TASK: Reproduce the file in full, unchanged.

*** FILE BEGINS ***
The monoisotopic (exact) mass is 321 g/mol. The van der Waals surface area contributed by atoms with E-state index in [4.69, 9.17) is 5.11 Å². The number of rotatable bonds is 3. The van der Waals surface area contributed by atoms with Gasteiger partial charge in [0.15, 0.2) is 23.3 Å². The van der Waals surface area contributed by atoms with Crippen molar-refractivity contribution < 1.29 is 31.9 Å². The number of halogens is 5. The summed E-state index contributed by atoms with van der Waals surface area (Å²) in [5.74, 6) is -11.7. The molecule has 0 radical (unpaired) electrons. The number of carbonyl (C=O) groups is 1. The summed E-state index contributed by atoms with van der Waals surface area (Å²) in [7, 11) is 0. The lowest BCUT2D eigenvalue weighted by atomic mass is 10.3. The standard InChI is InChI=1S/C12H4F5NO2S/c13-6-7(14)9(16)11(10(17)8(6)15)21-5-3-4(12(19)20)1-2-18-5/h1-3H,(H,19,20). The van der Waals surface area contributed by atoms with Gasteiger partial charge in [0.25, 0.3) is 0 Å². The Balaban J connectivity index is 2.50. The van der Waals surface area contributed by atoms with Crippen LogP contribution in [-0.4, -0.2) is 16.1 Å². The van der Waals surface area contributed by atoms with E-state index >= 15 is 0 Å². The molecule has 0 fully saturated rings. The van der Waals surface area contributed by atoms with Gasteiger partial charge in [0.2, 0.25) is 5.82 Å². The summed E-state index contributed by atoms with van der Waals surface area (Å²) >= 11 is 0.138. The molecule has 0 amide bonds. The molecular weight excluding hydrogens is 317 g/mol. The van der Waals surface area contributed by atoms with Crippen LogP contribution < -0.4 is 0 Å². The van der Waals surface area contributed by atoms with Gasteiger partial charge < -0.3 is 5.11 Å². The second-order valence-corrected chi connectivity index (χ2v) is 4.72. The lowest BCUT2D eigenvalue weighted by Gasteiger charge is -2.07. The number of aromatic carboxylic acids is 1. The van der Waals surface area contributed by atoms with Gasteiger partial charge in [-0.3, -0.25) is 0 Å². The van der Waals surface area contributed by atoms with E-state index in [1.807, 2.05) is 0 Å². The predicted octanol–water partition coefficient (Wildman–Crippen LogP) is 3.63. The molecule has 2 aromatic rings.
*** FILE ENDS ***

The monoisotopic (exact) mass is 321 g/mol. The van der Waals surface area contributed by atoms with E-state index in [4.69, 9.17) is 5.11 Å². The number of rotatable bonds is 3. The van der Waals surface area contributed by atoms with Gasteiger partial charge in [0.15, 0.2) is 23.3 Å². The van der Waals surface area contributed by atoms with Crippen molar-refractivity contribution < 1.29 is 31.9 Å². The number of halogens is 5. The summed E-state index contributed by atoms with van der Waals surface area (Å²) in [5.74, 6) is -11.7. The molecule has 0 radical (unpaired) electrons. The number of carbonyl (C=O) groups is 1. The summed E-state index contributed by atoms with van der Waals surface area (Å²) in [7, 11) is 0. The lowest BCUT2D eigenvalue weighted by atomic mass is 10.3. The standard InChI is InChI=1S/C12H4F5NO2S/c13-6-7(14)9(16)11(10(17)8(6)15)21-5-3-4(12(19)20)1-2-18-5/h1-3H,(H,19,20). The van der Waals surface area contributed by atoms with Gasteiger partial charge in [0.25, 0.3) is 0 Å². The Balaban J connectivity index is 2.50. The van der Waals surface area contributed by atoms with Crippen LogP contribution in [-0.4, -0.2) is 16.1 Å². The van der Waals surface area contributed by atoms with E-state index >= 15 is 0 Å². The molecule has 0 fully saturated rings. The van der Waals surface area contributed by atoms with Gasteiger partial charge in [0.2, 0.25) is 5.82 Å². The summed E-state index contributed by atoms with van der Waals surface area (Å²) >= 11 is 0.138. The molecule has 0 amide bonds. The molecular weight excluding hydrogens is 317 g/mol. The van der Waals surface area contributed by atoms with Crippen LogP contribution < -0.4 is 0 Å². The van der Waals surface area contributed by atoms with Gasteiger partial charge < -0.3 is 5.11 Å². The second-order valence-corrected chi connectivity index (χ2v) is 4.72. The lowest BCUT2D eigenvalue weighted by Gasteiger charge is -2.07. The number of aromatic carboxylic acids is 1. The van der Waals surface area contributed by atoms with Gasteiger partial charge in [-0.3, -0.25) is 0 Å². The van der Waals surface area contributed by atoms with E-state index in [1.807, 2.05) is 0 Å². The predicted octanol–water partition coefficient (Wildman–Crippen LogP) is 3.63. The molecule has 2 aromatic rings.